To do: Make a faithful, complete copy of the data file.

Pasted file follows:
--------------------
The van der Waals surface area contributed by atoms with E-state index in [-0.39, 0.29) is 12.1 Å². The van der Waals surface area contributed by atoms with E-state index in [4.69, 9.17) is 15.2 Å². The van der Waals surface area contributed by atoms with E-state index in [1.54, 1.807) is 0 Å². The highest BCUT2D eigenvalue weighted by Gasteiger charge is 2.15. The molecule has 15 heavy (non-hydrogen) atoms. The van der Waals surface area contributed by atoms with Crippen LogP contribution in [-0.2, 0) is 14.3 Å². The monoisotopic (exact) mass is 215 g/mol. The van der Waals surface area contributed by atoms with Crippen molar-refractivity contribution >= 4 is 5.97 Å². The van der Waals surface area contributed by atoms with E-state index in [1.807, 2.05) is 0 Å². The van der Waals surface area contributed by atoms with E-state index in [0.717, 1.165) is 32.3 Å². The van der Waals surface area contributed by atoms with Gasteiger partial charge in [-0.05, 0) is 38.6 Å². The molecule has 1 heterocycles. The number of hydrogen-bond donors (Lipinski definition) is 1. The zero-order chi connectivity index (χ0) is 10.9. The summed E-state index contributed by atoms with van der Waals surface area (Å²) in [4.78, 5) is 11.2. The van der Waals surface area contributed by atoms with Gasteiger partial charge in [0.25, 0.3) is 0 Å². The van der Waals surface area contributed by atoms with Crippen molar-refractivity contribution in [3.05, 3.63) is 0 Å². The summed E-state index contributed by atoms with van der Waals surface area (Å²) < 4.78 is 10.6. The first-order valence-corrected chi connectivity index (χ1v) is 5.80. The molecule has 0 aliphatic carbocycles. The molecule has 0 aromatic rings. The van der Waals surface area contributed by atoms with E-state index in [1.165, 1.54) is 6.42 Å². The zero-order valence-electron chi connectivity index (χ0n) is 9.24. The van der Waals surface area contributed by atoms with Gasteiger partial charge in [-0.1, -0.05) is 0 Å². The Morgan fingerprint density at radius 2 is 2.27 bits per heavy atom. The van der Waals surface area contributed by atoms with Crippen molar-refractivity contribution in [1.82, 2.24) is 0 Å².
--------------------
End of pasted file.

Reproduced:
The van der Waals surface area contributed by atoms with E-state index in [-0.39, 0.29) is 12.1 Å². The van der Waals surface area contributed by atoms with E-state index in [4.69, 9.17) is 15.2 Å². The van der Waals surface area contributed by atoms with E-state index in [1.54, 1.807) is 0 Å². The highest BCUT2D eigenvalue weighted by Gasteiger charge is 2.15. The molecule has 15 heavy (non-hydrogen) atoms. The van der Waals surface area contributed by atoms with Crippen LogP contribution in [-0.2, 0) is 14.3 Å². The monoisotopic (exact) mass is 215 g/mol. The van der Waals surface area contributed by atoms with Crippen molar-refractivity contribution >= 4 is 5.97 Å². The van der Waals surface area contributed by atoms with E-state index in [1.807, 2.05) is 0 Å². The van der Waals surface area contributed by atoms with E-state index in [0.717, 1.165) is 32.3 Å². The van der Waals surface area contributed by atoms with Gasteiger partial charge in [-0.05, 0) is 38.6 Å². The molecule has 1 heterocycles. The number of hydrogen-bond donors (Lipinski definition) is 1. The zero-order chi connectivity index (χ0) is 10.9. The summed E-state index contributed by atoms with van der Waals surface area (Å²) in [4.78, 5) is 11.2. The van der Waals surface area contributed by atoms with Gasteiger partial charge in [0.25, 0.3) is 0 Å². The van der Waals surface area contributed by atoms with Crippen molar-refractivity contribution in [3.05, 3.63) is 0 Å². The summed E-state index contributed by atoms with van der Waals surface area (Å²) < 4.78 is 10.6. The first-order valence-corrected chi connectivity index (χ1v) is 5.80. The molecule has 0 aliphatic carbocycles. The molecule has 0 aromatic rings. The van der Waals surface area contributed by atoms with E-state index in [1.165, 1.54) is 6.42 Å². The zero-order valence-electron chi connectivity index (χ0n) is 9.24. The van der Waals surface area contributed by atoms with Gasteiger partial charge in [-0.1, -0.05) is 0 Å². The Morgan fingerprint density at radius 2 is 2.27 bits per heavy atom. The van der Waals surface area contributed by atoms with Crippen molar-refractivity contribution in [1.82, 2.24) is 0 Å².